More recently, Gov. Inslee signed the HEAL Act into law, which will prioritize environmental justice by requiring state agencies to consider the impacts of their work on frontline communities, including both harms and benefits, as well as create an environmental justice council to collaborate with these agencies on their environmental justice priorities.

New York

In New York, the state legislature passed the Climate Leadership and Community Protection Act (CLCPA), which became law in July 2019. The bill directs the state to reduce greenhouse gas emissions by 85 percent below 1990 levels by 2050, with the remaining 15 percent to be offset by other methods. It also requires that the state gets 100 percent of its electricity from clean energy sources by 2040. In addition to decreasing greenhouse gas emissions, CLCPA enhances labor standards and worker protections, ensuring that these jobs are not only safe, but also pay a good wage. 

CLCPA’s passage was predicated on the passage of a separate environmental justice bill, New York State Senate Bill S2385, which created a permanent environmental justice advisory group that will ensure the actions of state agencies will not disproportionately burden any communities with pollution. CLCPA recognizes that frontline communities are the most impacted by climate change, and advances environmental justice in the state by requiring that these communities receive at least 35 percent of all investment benefits in clean energy. Environmental justice groups in the state celebrated the bill, but acknowledged that it is not perfect.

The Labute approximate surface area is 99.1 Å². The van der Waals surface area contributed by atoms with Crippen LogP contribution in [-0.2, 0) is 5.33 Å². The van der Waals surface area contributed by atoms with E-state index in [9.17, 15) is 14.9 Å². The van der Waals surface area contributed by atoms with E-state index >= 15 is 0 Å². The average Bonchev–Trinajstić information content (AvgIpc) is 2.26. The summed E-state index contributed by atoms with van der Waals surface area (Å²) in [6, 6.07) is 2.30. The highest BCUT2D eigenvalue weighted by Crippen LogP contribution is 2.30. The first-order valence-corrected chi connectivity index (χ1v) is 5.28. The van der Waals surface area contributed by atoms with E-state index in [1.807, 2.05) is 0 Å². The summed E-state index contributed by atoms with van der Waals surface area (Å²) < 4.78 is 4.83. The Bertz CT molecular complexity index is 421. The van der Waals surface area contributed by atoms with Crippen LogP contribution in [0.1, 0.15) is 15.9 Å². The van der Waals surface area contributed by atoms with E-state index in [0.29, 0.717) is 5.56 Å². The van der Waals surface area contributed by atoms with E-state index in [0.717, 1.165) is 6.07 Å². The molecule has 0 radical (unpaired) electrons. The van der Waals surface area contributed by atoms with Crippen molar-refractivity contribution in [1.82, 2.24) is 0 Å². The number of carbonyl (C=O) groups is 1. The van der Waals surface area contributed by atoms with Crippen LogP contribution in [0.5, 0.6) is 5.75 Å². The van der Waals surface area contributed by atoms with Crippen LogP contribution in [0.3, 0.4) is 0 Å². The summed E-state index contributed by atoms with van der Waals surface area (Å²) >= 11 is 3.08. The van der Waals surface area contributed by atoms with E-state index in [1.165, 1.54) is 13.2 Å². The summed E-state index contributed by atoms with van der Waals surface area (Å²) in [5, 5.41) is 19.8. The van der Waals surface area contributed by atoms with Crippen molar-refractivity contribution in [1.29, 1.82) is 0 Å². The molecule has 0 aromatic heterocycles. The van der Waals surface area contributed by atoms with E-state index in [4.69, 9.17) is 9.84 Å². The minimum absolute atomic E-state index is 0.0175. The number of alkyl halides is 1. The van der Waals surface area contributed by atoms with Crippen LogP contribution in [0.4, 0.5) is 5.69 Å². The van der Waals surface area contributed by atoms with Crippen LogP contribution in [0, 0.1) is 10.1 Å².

New Mexico

In March 2019, Gov. Michelle Lujan Grisham signed New Mexico’s Energy Transition Act (ETA) into law. It transitions New Mexico away from fossil fuels through interim targets, requiring that 50 percent of the state’s electricity is renewable by 2030, 80 percent renewable by 2040, and 100 percent renewable by 2045. The ETA provides workforce support for communities that will be directly impacted by this transition away from fossil fuels by training workers for the construction and development of renewable energy infrastructure. The law also provides better protections to consumers and economic relief to the communities that will be impacted by the closure of coal-fired power plants.

The good news is that the Biden administration has already incorporated a lot of the solutions above into its strategies for addressing the climate crisis. Environmental justice, job creation, and transitioning to clean energy feature prominently in the administration’s Build Back Better policies. However, now it is time for Congress to act.

This is why it is up to Congress to follow the example set by these three states and make significant investments in climate on the federal level. The planet and our communities can’t wait any longer.